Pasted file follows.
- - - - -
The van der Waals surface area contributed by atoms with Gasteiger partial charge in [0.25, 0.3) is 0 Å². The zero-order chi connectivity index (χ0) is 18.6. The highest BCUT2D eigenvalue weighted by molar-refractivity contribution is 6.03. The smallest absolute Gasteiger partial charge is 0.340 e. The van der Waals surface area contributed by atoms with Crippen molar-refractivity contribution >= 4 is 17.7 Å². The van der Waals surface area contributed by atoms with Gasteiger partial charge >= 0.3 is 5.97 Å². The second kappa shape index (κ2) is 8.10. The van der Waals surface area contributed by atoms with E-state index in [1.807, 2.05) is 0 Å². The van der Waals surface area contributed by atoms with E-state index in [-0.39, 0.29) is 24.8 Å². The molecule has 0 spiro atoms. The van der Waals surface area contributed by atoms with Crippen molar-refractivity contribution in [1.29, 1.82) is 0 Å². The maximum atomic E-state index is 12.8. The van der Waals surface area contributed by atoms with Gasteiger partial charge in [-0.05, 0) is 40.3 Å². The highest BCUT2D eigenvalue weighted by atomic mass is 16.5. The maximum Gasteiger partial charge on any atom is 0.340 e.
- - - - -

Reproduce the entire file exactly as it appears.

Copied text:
The van der Waals surface area contributed by atoms with Gasteiger partial charge in [0.25, 0.3) is 0 Å². The zero-order chi connectivity index (χ0) is 18.6. The highest BCUT2D eigenvalue weighted by molar-refractivity contribution is 6.03. The smallest absolute Gasteiger partial charge is 0.340 e. The van der Waals surface area contributed by atoms with Crippen molar-refractivity contribution >= 4 is 17.7 Å². The van der Waals surface area contributed by atoms with Gasteiger partial charge >= 0.3 is 5.97 Å². The second kappa shape index (κ2) is 8.10. The van der Waals surface area contributed by atoms with E-state index in [1.807, 2.05) is 0 Å². The van der Waals surface area contributed by atoms with E-state index in [-0.39, 0.29) is 24.8 Å². The molecule has 0 spiro atoms. The van der Waals surface area contributed by atoms with Crippen molar-refractivity contribution in [1.29, 1.82) is 0 Å². The maximum atomic E-state index is 12.8. The van der Waals surface area contributed by atoms with Gasteiger partial charge in [-0.05, 0) is 40.3 Å². The highest BCUT2D eigenvalue weighted by atomic mass is 16.5. The maximum Gasteiger partial charge on any atom is 0.340 e.